There are hard-edged poems about winos, disco dancers, tattooed men, miserable marriages, pub scenes, crowd scenes all hallmarked with the stamp of a harsh reality. They're largely spit-and-sawdust poems, with occasional transgressions into abstracts. I asked Mcllvanney how he reconciles his street-level concerns with the elitist status of poetry. He basically doesn't feel he has to. ‘One of the things that’s always troubled me about poetry is that many poets seem



content to talkto a clique, to communicate with an in-group. Poetry seems to me too valuable to be monopolised in that way. I write poetry because I believe in it. It seems arguably the most heightened form of communication there is.

’l've done journalism, television, novels and short stories too. It’s perfectly valid to do poetry as well. I would hope my poetry is readable. A lot of modern poetry seems to me to be about aesthetics. It’s about how clever you can be, developing techniques. To me technique should always be in the service of something worth saying. Poetry should not simply concern itself with how technically pleasing it is— it should say something of strength.

‘Poets have to constantly take plasma from experience. And frankly, lthink a lot of writers haven’t got the guts to have experience. They'd rather sit in a room and unravel their entrails and examine them.’

With the (perhaps) false poetry versus politics paradox totally demolished, Mcllvanney went on to talk equally ferociously about the aggression which flares sporadically from many of the frustrated and angry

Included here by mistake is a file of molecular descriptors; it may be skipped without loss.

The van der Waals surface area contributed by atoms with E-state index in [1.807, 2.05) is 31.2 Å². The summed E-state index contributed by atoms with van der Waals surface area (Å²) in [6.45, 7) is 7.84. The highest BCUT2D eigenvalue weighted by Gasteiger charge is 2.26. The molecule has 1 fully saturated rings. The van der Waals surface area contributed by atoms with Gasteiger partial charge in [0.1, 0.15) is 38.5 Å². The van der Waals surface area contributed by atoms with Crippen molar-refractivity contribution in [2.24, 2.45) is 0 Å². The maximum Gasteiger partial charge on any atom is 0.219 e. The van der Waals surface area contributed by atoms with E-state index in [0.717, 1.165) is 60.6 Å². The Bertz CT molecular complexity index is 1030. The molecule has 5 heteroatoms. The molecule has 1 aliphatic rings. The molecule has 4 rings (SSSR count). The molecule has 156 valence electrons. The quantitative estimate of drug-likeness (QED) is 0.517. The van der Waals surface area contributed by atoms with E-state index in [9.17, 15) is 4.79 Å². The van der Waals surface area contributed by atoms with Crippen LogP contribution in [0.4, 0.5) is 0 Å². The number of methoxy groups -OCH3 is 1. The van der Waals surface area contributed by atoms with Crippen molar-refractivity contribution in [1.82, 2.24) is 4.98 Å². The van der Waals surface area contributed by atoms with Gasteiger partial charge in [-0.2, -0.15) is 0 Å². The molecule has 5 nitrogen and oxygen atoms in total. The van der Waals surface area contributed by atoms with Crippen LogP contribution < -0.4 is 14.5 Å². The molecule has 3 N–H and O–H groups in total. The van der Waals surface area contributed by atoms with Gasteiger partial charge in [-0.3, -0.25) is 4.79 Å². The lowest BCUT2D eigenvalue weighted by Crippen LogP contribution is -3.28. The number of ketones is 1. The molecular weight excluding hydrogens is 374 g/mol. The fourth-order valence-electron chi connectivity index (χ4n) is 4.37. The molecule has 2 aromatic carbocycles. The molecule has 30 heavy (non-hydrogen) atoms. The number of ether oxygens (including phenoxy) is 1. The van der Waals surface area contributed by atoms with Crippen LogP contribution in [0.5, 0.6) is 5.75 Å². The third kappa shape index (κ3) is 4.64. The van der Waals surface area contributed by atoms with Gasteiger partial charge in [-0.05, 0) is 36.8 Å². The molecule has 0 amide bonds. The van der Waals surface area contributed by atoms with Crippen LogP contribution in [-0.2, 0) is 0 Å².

figures in his poems, and which Mcllvanney scrutinises closely. ‘I think aggression is very different from violence. There are countless daily acts of physical and verbal aggression. Aggression is a person drawing lines, saying "do not invade my territory“. It‘s a very healthy thing.’

In a particularly strong poem, Mcllvanney involves himself in a crowd, trying to understand the power and swelling anger of enormous numbers of people. ’It was about being in a football crowd. I‘m willing to stay close enough to try and understand it. Condemnation in the abstract is pretty meaningless. I have fear—that‘s whyl wrote the poem. The question is what you do with your fear. Do you turn it into a blanket condemnation of the phenomenon or do you try to turn it into an attempt at understanding the phenomenon?’

He acknowledges that no matter what the substance and subject matter of the poems, the volume will not sell ‘huge numbers’, and may not appeal to the readers of his novels. ‘To me, any piece of writing is an act of faith. It‘s like a constructive understanding of an experience to which you invite people. If nobody comes, nobody comes. There are two ways you could write. You could say “where is there an audience and I shall write to that audience." Or you could say “what is it I feel compelled to write? I shall write that and hope the audience turns up." I‘ve always written in the second way—l only write what I feel compelled to write. I do have fear that there won‘t be a reader, but all writing is about taking a risk.‘

William Mcllvanney's ‘In Through The Head' is published by Mainstream in hardback (£9.95), in paperback (£4.95) and on tape (£5) read by the poet himself.